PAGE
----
Akbar, though not very handsome, was known to be a good boy, and was learning motor-driving at the time. Moreover, Akbar’s all the 3 elder sisters were already married and living their own lives. So, Noorunnisa Begum’s parents had no qualms about him and readily agreed to the match. Akbar was on cloud-9 for getting a beautiful wife, to the envy of his friends and relatives.


Now, after a decade of their marriage and with 4 close pregnancies and the poverty, all her beauty got eclipsed. Even her attractive physique had been reduced to be scraggy. The twinkle in her eyes too paled. She became weak. Yet, the enticing smile on her lips never faded. It was that very smile that had been enthusing Akbar to move on, amidst the odds. Sometimes he would feel sorry for her.

Noorunnisa Begum looked at her husband and asked him with a smile, “Why are you staring at me, man, as if you are seeing me for the first time?”

He shook his head and said slowly, “I shall try to get the provisions for cooking lunch”.

“And do not forget the medicines,” she reminded him.

He nodded.

As she combed his hair, as did always, he tried to kiss and tickle her playfully as if to change her moods.

Her cheeks became rosy with shyness. “Even after fathering four children, you are still playful!” she admonished him mocking anger.

“Yes dear. Don’t forget that it is this playfulness that has got you four cute kids,” he smiled mischievously.

“Be sharam!” she hit him lightly on his back with the comb.

‘I wish I could get enough savaaris today,’ Akbar prayed in his mind as he walked out.

Noorunnisa Begum stood at the door step watching her husband start the auto and speeding away, after waving to her. She waved back and watched him till he was out of sight. Thereafter she heaved a sigh and went inside.

#


It was half past noon. The school bus of the Little Angels Public School stopped by the side of a busy main road carrying the students of the LKG and UKG. Parents, who were waiting there for the school bus to arrive, started collecting their wards even as they alighted from the bus. The tiny tots’ faces lit up on seeing their parents and they ran towards them.

That day Lalitha was a little late to reach the place. Her four year-old daughter, Nandini, got down from the bus and looked for her mother. She was perplexed at not finding her there. Not knowing why her mother was not already there, she looked around, even as her friends bid her ‘bye’ and started leaving with their parents.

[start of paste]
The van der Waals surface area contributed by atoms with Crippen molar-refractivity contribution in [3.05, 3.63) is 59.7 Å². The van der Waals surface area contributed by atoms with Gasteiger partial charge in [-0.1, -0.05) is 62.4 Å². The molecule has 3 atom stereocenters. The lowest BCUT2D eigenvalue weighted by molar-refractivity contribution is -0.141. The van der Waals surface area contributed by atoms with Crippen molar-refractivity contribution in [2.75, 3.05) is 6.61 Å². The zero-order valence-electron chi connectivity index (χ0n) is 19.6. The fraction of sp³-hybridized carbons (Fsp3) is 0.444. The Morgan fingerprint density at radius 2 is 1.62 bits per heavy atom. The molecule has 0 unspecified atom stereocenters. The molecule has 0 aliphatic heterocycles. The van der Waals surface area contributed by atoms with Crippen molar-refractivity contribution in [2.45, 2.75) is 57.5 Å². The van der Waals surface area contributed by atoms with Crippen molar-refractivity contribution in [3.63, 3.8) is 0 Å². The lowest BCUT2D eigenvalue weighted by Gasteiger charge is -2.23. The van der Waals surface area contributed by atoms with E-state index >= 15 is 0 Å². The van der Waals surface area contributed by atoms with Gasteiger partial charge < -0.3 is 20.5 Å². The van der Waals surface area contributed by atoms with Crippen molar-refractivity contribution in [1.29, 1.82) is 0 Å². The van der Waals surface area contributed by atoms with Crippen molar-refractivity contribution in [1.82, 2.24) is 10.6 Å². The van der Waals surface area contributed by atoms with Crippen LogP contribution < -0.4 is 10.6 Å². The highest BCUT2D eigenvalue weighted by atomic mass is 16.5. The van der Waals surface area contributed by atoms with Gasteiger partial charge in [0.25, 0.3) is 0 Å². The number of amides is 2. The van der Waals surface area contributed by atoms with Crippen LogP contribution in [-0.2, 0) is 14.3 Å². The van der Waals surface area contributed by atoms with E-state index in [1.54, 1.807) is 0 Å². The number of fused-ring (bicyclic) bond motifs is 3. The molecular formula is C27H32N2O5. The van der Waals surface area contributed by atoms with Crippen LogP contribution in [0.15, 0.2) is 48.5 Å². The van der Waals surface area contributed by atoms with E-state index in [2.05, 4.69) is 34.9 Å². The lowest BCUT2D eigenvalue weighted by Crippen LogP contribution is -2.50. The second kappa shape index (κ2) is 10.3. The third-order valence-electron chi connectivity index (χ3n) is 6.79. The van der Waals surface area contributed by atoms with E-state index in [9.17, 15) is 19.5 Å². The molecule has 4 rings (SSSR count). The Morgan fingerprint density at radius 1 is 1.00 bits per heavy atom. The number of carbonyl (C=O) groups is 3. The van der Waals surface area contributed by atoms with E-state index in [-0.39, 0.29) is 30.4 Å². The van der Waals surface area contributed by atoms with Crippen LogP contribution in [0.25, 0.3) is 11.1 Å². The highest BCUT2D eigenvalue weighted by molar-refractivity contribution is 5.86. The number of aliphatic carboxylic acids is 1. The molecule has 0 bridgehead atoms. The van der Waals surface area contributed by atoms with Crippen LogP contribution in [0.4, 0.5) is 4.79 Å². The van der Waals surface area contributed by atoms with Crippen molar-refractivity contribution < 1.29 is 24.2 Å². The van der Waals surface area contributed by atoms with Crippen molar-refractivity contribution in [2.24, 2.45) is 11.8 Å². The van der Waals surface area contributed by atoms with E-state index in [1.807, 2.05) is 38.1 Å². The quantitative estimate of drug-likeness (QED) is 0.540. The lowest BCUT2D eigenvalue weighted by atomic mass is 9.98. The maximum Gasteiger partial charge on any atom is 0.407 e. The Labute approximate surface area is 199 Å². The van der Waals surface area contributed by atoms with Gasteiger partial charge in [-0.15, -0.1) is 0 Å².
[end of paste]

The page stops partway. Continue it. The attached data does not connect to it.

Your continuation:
After a few minutes, Nandini’s face lit up as she saw her mother coming on the other side of the road. She called out, ‘Mummy!’ excitedly and ran towards her, across the road unmindful of the traffic.

Bewildered, Lalitha shouted at her daughter not to come and to stay where she was. But the girl did not stop.

As the little girl started running suddenly on the road, vehicles from both the sides screeched to a halt. Akbar was going that way with the passengers in his auto. He too saw the little one running across. He tried to apply the sudden brake to avoid her. But, as the fate would have it, the brakes failed with the result the vehicle hit the girl, bringing her under the wheels. It all happened at the fraction of a second, stunning everyone around.

Little Nandini died on the spot due to serious head injuries.

Lalitha was shell-shocked at the sight and fainted.

#


Yadagiri was a small-time realtor. Lalitha was his wife. Nanidini, their only child, was born after 10 years of their marriage. Nandini was a fair, cute girl. The couple would treat her with great love and affection. They wanted to provide her with good education and always dreamt of making her a medical doctor.

Now, their dreams got shattered. The death was so sudden. Lalitha could not forget the sight of her dear daughter dying before her very eyes in such a ghastly manner. No one could console her. Yadagiri was, however, trying his best to maintain his composure. The couple was unable to believe that their beloved daughter was no more. It was too much for them to bear the irreparable loss.

#


Akbar would normally go home for lunch around mid day, unless of course, he went to a far off place taking savaari.

Noorunnisa Begum was waiting for her husband since 9 o’clock in the morning. She expected him to bring some wheat or rice and provisions for cooking lunch. But he did not turn up even by 2 p.m.